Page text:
A seemingly simple question that has a myriad of answers all over the web.
Goal: I am trying to design a device that is able to read analog audio and extract frequency distribution. I do not care about absolute amplitude, only relative amplitude, i.e. I am only trying to compare the intensity of certain frequencies in a given audio signal.
Why the other answers don't cut it: All the answers that I have found don't seem to address the issue of differing peak to peak voltage device to device and volume setting to volume setting. My device is going to sit between source and speaker, so it needs to be able to recalibrate when volume is changed. It will also be used with at least three different devices: my desktop, laptop, and phone. The P2P voltage at max volume on the headphone outputs of these 3 devices varies from hundreds of mV to 4V. My understanding is that there exist other devices with P2P voltages as high as 12V. I would like to design with those devices in mind as well.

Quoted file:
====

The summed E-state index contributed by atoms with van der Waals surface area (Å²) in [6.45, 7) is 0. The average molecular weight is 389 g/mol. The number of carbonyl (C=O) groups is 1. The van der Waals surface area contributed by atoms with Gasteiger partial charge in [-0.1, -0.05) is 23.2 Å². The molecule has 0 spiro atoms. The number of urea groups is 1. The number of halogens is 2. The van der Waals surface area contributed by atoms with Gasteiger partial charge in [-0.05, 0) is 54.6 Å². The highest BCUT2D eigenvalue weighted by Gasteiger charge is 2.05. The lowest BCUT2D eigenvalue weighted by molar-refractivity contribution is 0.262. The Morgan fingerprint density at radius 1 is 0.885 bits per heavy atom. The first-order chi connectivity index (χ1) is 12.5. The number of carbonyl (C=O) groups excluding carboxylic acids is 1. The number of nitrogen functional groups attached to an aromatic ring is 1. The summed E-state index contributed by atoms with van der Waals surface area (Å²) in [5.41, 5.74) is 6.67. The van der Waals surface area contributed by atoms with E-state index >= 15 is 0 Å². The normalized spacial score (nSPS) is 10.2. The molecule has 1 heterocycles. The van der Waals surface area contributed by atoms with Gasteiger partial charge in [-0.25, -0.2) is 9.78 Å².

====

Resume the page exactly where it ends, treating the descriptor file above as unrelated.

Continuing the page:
I intend to use the ADC on my MCU with range 0-3V3.
If it wasn't clear already, I am by no means an electrical engineer and my understanding is fairly limited and I have not been able to devise a way to make this work. The issue the way I see it is that I need a circuit that will adjust gain and dc offset appropriately based on the source.
My thoughts so far: My current solution is to use two opamps as a peak detector and use that to add a dc offset to the signal using another opamp as an inverting amplifier. The gain of this amplifier will be adjusted using a digital potentiometer that is being controlled by the MCU. The amplifier starts at max gain and keeps stepping down until the peak of the signal is less than 3V3. The solution has the benefit that with a push of a button, I can reset the peak detector and instruct the MCU to begin recalibration. I am not at all married to this solution (I am asking how to best solve my goal, not how to fix the solution).
However, I'm unsure how to protect my MCU from being damaged by input voltages greater than 3V3 (since the calibration method relies on starting above 3V3 and coming down).